Jen’s review of Still the One (Animal Magnetism #6) by Jill Shalvis
Darcy Stone is game for anything — except sexy Navy veteran and physical therapist A.J. Colten, the guy who’d rejected her when she’d needed him most. Now the shoe is on the other foot and he needs her to play nice and help him secure grants for his patients. Unfortunately, Darcy can’t refuse. She needs the money to fund her passion project: rescuing S&R dogs and placing them with emotionally wounded soldiers.
A.J. admits it — Darcy is irresistible. But he’s already been battle-scarred by a strong-willed, vivacious, adventurous woman like Darcy, and he’s not making the same mistake twice—until he and Darcy are forced to fake a relationship. Growing closer than they’d ever imagined possible, Darcy and AJ have to ask themselves: how much between them is pretend? What’s the real thing? And where does it go from here?
We’re pretty big fans of Jill Shalvis around here, myself included. She’s always a dependable read for me, so it kind of pains me to admit Still the One was a bit of a disappointment for me.
This book tells the story of Darcy, sister to Wyatt from the previous book in the series (Then Came You). Darcy was in a horrible car accident and is still dealing with the debilitating injuries. AJ is the physical therapist (and Wyatt’s best friend) who helped her recover . Darcy has come a long way and has even regained the ability to walk, but she’s still in pain and has many physical limitations. (Though those limitations apparently don’t extend to the bedroom. There’s really no acknowledgement of her injuries in the sex scenes, which I felt was a missed opportunity.) She’s trying to rebuild her life, and while she does she’s working part time at AJ’s physical therapy office. She and AJ have a rather antagonistic relationship due to some unacknowledged attraction, but when AJ needs Darcy’s help to get a grant, she reluctantly agrees because she feels she owes him. They end up having to pretend to be in a relationship, which only adds more fuel to the fire because it’s a little too close to what they both really want.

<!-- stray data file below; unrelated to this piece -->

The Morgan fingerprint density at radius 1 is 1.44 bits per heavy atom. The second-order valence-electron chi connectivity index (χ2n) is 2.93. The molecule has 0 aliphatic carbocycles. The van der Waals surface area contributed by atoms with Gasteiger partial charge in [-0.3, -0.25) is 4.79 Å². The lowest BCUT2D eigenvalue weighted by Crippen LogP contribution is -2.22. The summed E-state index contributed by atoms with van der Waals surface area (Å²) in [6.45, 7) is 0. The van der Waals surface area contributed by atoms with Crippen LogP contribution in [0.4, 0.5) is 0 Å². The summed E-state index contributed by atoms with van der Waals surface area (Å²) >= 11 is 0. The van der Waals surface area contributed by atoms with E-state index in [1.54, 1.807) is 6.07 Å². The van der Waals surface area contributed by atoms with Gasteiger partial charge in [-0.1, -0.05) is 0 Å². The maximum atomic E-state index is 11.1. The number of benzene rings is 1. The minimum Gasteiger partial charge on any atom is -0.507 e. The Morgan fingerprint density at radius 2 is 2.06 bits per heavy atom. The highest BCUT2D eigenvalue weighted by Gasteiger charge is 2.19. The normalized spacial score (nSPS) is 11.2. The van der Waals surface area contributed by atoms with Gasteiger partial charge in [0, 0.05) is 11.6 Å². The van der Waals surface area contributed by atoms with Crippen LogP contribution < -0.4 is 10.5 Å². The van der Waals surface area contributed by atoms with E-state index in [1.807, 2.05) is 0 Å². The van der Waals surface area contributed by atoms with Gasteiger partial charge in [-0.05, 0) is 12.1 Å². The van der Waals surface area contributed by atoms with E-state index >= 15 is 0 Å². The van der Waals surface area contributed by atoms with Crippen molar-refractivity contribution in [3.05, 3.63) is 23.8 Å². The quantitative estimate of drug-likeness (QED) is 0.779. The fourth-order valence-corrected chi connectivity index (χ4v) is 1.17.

I liked Darcy as a character. She’s prickly and defiant but that’s what’s kept her going through the grueling months of pain and hard work. She’s a survivor. Her relationship with her siblings was great, too. I like that they support each other, try to protect each other, and work hard to be a family. I also enjoyed her relationship with her friend Xander, which was complicated and interesting to read about. I didn’t dislike AJ, but then again I don’t feel like I really knew him well. He cares about Darcy, but I didn’t get a sense for why, beyond her generic “strength.” He has some interesting history with his dad, but that wasn’t really explored beyond one quick little scene. I felt like AJ’s story was half-finished. Still, his dialogue with Darcy is entertaining, and the book has lots of Shalvis’s lovely humor.